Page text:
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Book Reviews: Holistic Health, Integrative Nutrition, Natural Remedies

The Metabolic Typing Diet

 

William Wolcott and Trish Fahey

2002: Random House, New York, NY

428 pages

 

           

            The Metabolic Typing Diet, by William Wolcott, along with The Nutrition Solution, by Harold Kristal, are the two most important metabolic typing sources available today. Much of the information is similar between the two books, while The Metabolic Typing Diet focuses more on different foods for different individual biochemistries; it has about 50% more pages. The theory of metabolic typing is that no two people have exactly the same metabolism, just as no two people have the same fingerprints or DNA (identical twins have DNA changes between them after conception). The application of this theory can be applied to almost any disease that a person is afflicted with, since most chronic disease states involve metabolic imbalances. This more complete theory of metabolic typing has been developed by Wolcott and Kristal from the more divergent findings of previous researchers in the 20th century. These previous biochemical researchers include: Weston Price, D.D.S., George Watson Ph.D., Francis Pottenger, M.D., William Kelley, D.D.S., Roger Williams, Ph.D., and Royal Lee, D.D.S.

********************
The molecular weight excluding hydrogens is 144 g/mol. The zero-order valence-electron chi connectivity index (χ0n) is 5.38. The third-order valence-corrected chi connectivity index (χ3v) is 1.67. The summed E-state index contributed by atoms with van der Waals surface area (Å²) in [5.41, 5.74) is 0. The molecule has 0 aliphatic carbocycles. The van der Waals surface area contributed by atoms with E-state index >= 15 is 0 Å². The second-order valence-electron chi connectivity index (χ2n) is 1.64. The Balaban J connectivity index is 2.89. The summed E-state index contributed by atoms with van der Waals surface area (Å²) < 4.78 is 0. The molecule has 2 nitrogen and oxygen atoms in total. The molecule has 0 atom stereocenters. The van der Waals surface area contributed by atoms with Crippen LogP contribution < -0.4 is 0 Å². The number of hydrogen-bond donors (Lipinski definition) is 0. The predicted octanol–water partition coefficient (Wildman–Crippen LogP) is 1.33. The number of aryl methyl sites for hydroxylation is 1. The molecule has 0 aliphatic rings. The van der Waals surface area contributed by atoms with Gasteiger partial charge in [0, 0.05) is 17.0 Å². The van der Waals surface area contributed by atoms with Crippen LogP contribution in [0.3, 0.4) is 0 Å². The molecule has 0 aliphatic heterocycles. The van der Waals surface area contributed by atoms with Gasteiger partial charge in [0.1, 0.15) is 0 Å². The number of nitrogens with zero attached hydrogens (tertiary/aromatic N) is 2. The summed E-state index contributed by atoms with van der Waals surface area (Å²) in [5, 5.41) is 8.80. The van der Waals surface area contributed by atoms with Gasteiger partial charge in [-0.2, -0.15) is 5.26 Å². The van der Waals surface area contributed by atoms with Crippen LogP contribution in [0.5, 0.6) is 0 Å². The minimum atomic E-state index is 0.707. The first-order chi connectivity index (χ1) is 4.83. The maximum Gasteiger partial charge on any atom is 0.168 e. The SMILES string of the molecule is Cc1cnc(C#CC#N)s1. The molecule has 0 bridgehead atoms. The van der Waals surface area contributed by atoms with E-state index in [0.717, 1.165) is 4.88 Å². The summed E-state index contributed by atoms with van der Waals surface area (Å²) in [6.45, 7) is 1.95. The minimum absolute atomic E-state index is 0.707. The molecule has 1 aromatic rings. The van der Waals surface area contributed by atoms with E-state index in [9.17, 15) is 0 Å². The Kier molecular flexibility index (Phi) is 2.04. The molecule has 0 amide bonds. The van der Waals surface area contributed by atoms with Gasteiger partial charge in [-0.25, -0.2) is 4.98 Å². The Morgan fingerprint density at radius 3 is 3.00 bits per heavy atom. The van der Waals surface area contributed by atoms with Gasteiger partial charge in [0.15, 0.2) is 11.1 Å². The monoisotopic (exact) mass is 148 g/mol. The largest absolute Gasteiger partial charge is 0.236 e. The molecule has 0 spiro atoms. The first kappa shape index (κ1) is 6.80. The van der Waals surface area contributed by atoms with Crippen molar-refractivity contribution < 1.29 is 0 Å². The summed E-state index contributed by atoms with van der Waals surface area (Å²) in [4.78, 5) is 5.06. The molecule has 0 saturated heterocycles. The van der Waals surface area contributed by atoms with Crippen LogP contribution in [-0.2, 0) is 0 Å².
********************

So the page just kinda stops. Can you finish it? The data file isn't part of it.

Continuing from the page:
The Metabolic Typing Diet book starts out with a very interesting first sentence in the Foreword section “I first began to investigate metabolic typing almost fifteen years ago, after hearing reports of the exceptional clinical results that people were achieving with it”. Unfortunately, there are no clinical results that have been published on metabolic typing in America. There have been articles published by most of the now deceased authors listed above, but no mainstream contemporary articles on metabolic typing have been published by anyone, whether they “believe” in metabolic typing or not. This is a shame, since metabolic typing has much scientific grounding and deserves to be taken seriously by the bio-medical community. When the author of the Foreword section (Etienne Callebout, M.D.) wrote of the “exceptional clinical results” of metabolic typing, this assumedly was on a case-by-case basis, which is, for better or worse, what occurs in the holistic health field in general. Dr. Callebout resides in Great Britain, which has a somewhat different definition of what is clinical practice.  However, bio-medical articles are accepted for publishing by journals from all over the world, and metabolic typing, wherever it is practiced has still not broken this published article barrier.